Review: 'The Caine Mutiny Court Martial'

By Ben Miles
Lance Reddick as Captain Blakely and Kiefer Southerland (standing) as  Captain Queeg, in Showtime & Paramount +’s “The Caine Mutiny Court Martial”

Herman Wouk wrote the novel, “The Caine Mutiny” upon which the 1954 film of the same title was based. After the success of the novel, Wouk adapted his story – inspired by his own service as a naval officer on two destroyer minesweepers during World War Two – into a two act Broadway play, with a slightly altered title, “The Caine Mutiny Court Martial, which is strictly a courtroom drama.

As his last cinematic effort, the late director William Friedkin (“The French Connection,” “The Exorcist”) has adapted “The Caine Mutiny Court Martial” into a modern day legal thriller, updated by Friedkin by placing it in the Persian Gulf era, and following the structure of the original play, not the film or Wouk’s novel.

The plot surrounds the takeover of command by executive officer Lieutenant Maryk (Jake Lacey) of the USS Caine, when an allegedly mentally unstable Captain Philip Frances Queeg ( Kieffer Southerland) is accused of “freezing up” during a tumultuous typhoon in the waters of the Persian Gulf, and generally abusing his position of command.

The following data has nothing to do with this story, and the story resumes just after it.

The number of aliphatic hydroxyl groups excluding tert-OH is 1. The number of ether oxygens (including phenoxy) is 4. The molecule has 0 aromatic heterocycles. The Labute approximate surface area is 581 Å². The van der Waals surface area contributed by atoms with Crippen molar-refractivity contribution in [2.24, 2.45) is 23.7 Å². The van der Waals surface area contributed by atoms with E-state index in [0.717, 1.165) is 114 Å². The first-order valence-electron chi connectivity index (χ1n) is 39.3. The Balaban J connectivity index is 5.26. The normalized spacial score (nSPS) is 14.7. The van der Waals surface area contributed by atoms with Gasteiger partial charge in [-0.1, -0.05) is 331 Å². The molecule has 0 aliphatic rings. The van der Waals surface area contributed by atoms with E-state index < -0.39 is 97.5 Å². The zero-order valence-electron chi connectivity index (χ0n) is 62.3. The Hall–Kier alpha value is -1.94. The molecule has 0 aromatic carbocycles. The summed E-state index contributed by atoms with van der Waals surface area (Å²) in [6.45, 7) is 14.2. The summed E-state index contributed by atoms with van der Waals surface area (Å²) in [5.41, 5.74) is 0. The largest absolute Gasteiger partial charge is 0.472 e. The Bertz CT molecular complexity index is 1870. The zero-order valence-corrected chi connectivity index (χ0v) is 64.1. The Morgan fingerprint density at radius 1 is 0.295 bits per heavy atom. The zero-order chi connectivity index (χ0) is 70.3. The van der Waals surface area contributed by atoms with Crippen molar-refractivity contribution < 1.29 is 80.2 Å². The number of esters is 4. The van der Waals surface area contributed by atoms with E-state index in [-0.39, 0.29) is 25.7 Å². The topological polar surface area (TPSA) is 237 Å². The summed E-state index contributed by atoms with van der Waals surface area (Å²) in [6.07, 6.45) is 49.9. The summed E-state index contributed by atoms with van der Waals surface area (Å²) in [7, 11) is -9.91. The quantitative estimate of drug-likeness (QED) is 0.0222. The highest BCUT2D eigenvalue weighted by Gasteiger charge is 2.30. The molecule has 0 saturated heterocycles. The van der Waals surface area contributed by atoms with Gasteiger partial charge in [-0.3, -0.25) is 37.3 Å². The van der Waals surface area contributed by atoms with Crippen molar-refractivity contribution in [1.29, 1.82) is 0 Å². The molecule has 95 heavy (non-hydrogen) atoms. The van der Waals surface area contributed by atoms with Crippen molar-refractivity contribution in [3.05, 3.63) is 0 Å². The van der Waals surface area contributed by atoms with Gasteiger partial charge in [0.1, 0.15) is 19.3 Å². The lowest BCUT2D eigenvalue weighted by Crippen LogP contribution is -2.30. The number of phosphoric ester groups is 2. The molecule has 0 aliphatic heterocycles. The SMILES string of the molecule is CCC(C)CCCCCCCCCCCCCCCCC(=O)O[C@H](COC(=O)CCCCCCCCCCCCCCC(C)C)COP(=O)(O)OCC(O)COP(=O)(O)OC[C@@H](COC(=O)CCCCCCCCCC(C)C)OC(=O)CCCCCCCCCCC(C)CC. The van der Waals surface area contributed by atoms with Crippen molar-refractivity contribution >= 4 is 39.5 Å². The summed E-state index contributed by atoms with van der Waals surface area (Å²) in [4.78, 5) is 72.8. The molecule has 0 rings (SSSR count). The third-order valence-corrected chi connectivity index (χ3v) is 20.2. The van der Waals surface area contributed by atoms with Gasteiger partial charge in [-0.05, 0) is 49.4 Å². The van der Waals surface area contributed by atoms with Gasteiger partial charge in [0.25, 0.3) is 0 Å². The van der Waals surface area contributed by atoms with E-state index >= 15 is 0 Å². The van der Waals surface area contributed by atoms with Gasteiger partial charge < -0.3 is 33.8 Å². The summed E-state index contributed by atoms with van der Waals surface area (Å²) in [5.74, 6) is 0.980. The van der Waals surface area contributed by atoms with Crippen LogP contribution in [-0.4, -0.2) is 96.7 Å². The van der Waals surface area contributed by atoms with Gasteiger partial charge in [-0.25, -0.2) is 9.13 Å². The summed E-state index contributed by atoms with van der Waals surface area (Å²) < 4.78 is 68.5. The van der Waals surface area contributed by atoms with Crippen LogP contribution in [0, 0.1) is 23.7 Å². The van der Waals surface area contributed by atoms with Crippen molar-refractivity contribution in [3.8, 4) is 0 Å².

The substantial distinction between the novel and the 1954 film (directed by Charles Laughton and starring Academy Award nominee Humphrey Bogart as Queeg), and the play and Friedkin’s most recent version of “The Caine Mutiny Court Martial, is that we witness Queeg’s abhorrent behaviors as the drama unfolds in the first two versions of the story.

In the play (and Friedkin’s adaptation) we hear only the testimonies of the crew members and so-called expert witnesses (psychiatrists) as the plot unfolds. It’s not until his final testimony that we grasp Queeg’s mental instability, under the intense questioning of defense attorney Greenwald (Jason Clarke).

The first versions of the story offer more dramatic conflict along with tense seafarering action scenes. The play and Friedkin’s filmed version of the play are a more cerebral examination of discipline, courage and the consequence of duty inflected or neglected, as related solely through testimony.

The courtroom drama examines beliefs, motivations and calls to action, which puts the story in the hands of these credible actors, among which are the late Lance Reddick who is the presiding judge of the court martial proceedings and Monica Raymund as the formidable naval officer assigned to prosecute Lieutenant Maryk. Each performance is fully credible, and the characters are as real in their portrayals as their naval uniforms appear to be (costuming by Louise Frogley).

But the show steeling scene from this “Caine Mutiny Court Martial” is, as in the original film, the breakdown we witness as Captain Queen appears to deteriorate before our eyes while offering his final testimony. Bogart is frighteningly believable in the mid-century film production. Southerland is equally credible and sympathetically pathetic. Also, the reluctant defense attorney, Jason Clarke embodies Barney Greenwald’s eviscerating abilities as a legal eagle, while also displaying a guilty conscience for this keen jurisprudential talent.

“The Caine Mutiny Court Martial” is a courtroom drama, a naval/military spectacle and a sociological examination that will surely be of interest to curious minds and lovers of legal theatrics.



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